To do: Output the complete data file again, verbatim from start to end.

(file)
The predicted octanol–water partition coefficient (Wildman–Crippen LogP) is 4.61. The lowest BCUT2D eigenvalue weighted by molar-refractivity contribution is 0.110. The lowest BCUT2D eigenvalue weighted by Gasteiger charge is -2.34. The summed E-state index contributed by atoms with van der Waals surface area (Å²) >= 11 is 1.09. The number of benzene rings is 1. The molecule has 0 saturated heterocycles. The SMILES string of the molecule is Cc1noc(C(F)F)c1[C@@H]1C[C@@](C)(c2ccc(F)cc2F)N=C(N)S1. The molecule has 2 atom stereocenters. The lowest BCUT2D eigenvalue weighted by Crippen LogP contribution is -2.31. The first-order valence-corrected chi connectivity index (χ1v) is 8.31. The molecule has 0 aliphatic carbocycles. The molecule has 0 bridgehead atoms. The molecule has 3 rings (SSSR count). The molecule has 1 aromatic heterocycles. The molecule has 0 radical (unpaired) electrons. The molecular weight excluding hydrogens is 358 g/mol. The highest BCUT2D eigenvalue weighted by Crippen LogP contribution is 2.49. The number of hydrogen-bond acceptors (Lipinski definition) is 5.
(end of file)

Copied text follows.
The predicted octanol–water partition coefficient (Wildman–Crippen LogP) is 4.61. The lowest BCUT2D eigenvalue weighted by molar-refractivity contribution is 0.110. The lowest BCUT2D eigenvalue weighted by Gasteiger charge is -2.34. The summed E-state index contributed by atoms with van der Waals surface area (Å²) >= 11 is 1.09. The number of benzene rings is 1. The molecule has 0 saturated heterocycles. The SMILES string of the molecule is Cc1noc(C(F)F)c1[C@@H]1C[C@@](C)(c2ccc(F)cc2F)N=C(N)S1. The molecule has 2 atom stereocenters. The lowest BCUT2D eigenvalue weighted by Crippen LogP contribution is -2.31. The first-order valence-corrected chi connectivity index (χ1v) is 8.31. The molecule has 0 aliphatic carbocycles. The molecule has 0 bridgehead atoms. The molecule has 3 rings (SSSR count). The molecule has 1 aromatic heterocycles. The molecule has 0 radical (unpaired) electrons. The molecular weight excluding hydrogens is 358 g/mol. The highest BCUT2D eigenvalue weighted by Crippen LogP contribution is 2.49. The number of hydrogen-bond acceptors (Lipinski definition) is 5.